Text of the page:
"There are some things that you see, and you can't unsee them," explains Joaquin Phoenix to Nicolas Cage in the 1998 film 8mm, and you can't help but think he's leading him down a dark alley to see a midnight screening of Seven. Ostensibly a clichéd police procedural - a retiring detective on his last case breaks in his hotshot new partner - Seven, er, proceeds to scare the living daylights out of you.

See trailer and synopsis

VINTAGE PERFORMANCE BY AN ACTOR 1985

Michael J. Fox
as Marty McFly in Back to the Future

Huey Lewis hits, DeLoreans, paisley-lined jean jackets, shoebox-sized camcorders, people calling an SUV a "four-by-four" ...indeed, the blockbuster that recreated the 1950s so perfectly is now a time capsule of the 1980s. Back to the Future's greatest merit - being good clean fun - has never gone out of style.

See trailer and synopsis
"I'm honored to have it.  The longevity of Back to the Future still amazes and delights me." - Bob Gale, screenwriter
"We are very appreciative of the support given to our movie…and for the statue which we just recently received. Back to the Future had some excellent competition so the honor is very special." - Robert Zemeckis, director and screenwriter

VINTAGE PERFORMANCE BY AN ACTOR 1975

Jack Nicholson
as Randle McMurphy in One Flew Over the Cuckoo’s Nest

Leading a multiracial ensemble cast, the leading man (Jack Nicholson) is a statutory rape convict in a mental hospital whose inmates are psychologically and physically tortured by the sadistic Nurse Ratched. Adapted from Ken Kesey's novel, Miloš Forman's film swept the awards in 1975-6. Pretty much everyone agrees it’s among history’s greatest films, but would it be your first choice to watch tonight?

See trailer and synopsis

VINTAGE PERFORMANCE BY AN ACTRESS 1995

Alicia Silverstone
as Cher Horowitz in Clueless

As if Clueless wouldn’t be on the shortlist for a VFA. Hello? It, like, totally launched the careers of Alicia Silverstone, Paul Rudd, and Brittany Murphy. It's based on one of those Tracy Austin books, which are totally classic. In conclusion, it would be like the Pismo Beach disaster if it didn't win.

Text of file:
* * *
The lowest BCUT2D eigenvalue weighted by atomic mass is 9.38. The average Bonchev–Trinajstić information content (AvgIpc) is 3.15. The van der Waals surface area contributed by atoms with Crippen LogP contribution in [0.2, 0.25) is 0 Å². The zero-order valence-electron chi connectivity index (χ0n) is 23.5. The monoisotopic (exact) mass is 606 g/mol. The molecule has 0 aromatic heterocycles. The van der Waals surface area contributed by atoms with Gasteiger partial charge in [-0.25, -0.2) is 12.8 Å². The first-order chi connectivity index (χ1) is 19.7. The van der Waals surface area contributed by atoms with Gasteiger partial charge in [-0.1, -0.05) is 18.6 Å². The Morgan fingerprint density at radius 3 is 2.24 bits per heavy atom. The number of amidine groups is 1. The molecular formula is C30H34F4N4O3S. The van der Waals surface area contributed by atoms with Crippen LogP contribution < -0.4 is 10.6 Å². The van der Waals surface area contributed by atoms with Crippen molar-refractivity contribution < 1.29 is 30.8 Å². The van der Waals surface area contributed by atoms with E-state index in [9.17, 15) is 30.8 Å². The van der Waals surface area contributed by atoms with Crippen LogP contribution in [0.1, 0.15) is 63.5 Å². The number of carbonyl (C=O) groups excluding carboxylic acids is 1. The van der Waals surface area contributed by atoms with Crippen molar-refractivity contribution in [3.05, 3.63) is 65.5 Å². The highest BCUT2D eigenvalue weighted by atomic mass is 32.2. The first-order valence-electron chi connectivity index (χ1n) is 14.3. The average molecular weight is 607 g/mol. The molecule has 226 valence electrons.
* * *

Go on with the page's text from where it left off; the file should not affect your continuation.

See trailer and synopsis

VINTAGE PERFORMANCE BY AN ACTRESS 1985

Whoopi Goldberg
as Celie Harris Johnson in The Color Purple

This outstanding period drama introduced us to Whoopi Goldberg, Oprah Winfrey, and Steven Spielberg's serious side. Alice Walker's novel, from which the screenplay was adapted, won the Pulitzer Prize, but the film version was shut out at the Oscars - tying the record for the most nominations (11) without a statue.

See trailer and synopsis

VINTAGE PERFORMANCE BY AN ACTRESS 1975

Susan Sarandon
as Janet Weiss in The Rocky Horror Picture Show

A platoon of LGBT space aliens wreak havoc on the lives of the Perfect Couple. Barry Bostwick, the straight man in this comedy, gets his comeuppance repeatedly; as his fiancé, Susan Saradon is the Sears Catalog come to life. But it’s Tim Curry who steals the show (along with everybody’s clothes). It’s the longest continuous release in cinematic history (40 years and counting). It’s the quintessential midnight movie. And it has Meat Loaf.

See trailer and synopsis
"Thanks…for this delightful tribute to my work. We often work in the dark, never knowing if our creations are going to resonate with others and so, these two 'thank you gifts' are most welcome" - Richard O’Brien, screenwriter

VINTAGE SOUNDTRACK SONG 1995

Coolio
"Gangsta's Paradise" from Dangerous Minds

Coolio’s “Rollin' with My Homies” figured in the plot of another VFA-nominated 1995 film (Clueless), but it was this international chart-topper from Dangerous Minds that was the runaway favorite in our survey.

See trailer and synopsis

VINTAGE SOUNDTRACK SONG 1985

Simple Minds
"Don't You (Forget About Me)" from The Breakfast Club

1985 was a great year for soundtracks, and this classic by Simple Minds beat out some tough competition in our survey, including “The Power of Love,” “St. Elmo’s Fire (Man in Motion” and “Crazy for You.”

See trailer and synopsis

VINTAGE SOUNDTRACK SONG 1975

Richard O’Brien
"The Time Warp" from The Rocky Horror Picture Show

From one of the best-selling soundtracks of all time, this was the favorite in our survey.

See trailer and synopsis
"Thanks…for this delightful tribute to my work. We often work in the dark, never knowing if our creations are going to resonate with others and so, these two 'thank you gifts' are most welcome" - Richard O’Brien, songwriter and performer
 
 

Welcome to Vintage Film Awards ™

Every year, established critics and awards shows tell you what you should watch…
– but what do you want to watch? Ask yourself: Can you quote more lines from The Color of Money or from Top Gun? Would you be more surprised if a friend had never seen Nixon, or if they’d somehow missed Clueless?

Latest News

May 11th, 2016

THE VINTAGE FILM AWARDS winners announced.
Download Pdf

January 2017

VINTAGE FILM AWARDS shortlists announced for 1966, 1976, 1986 and 1996 films.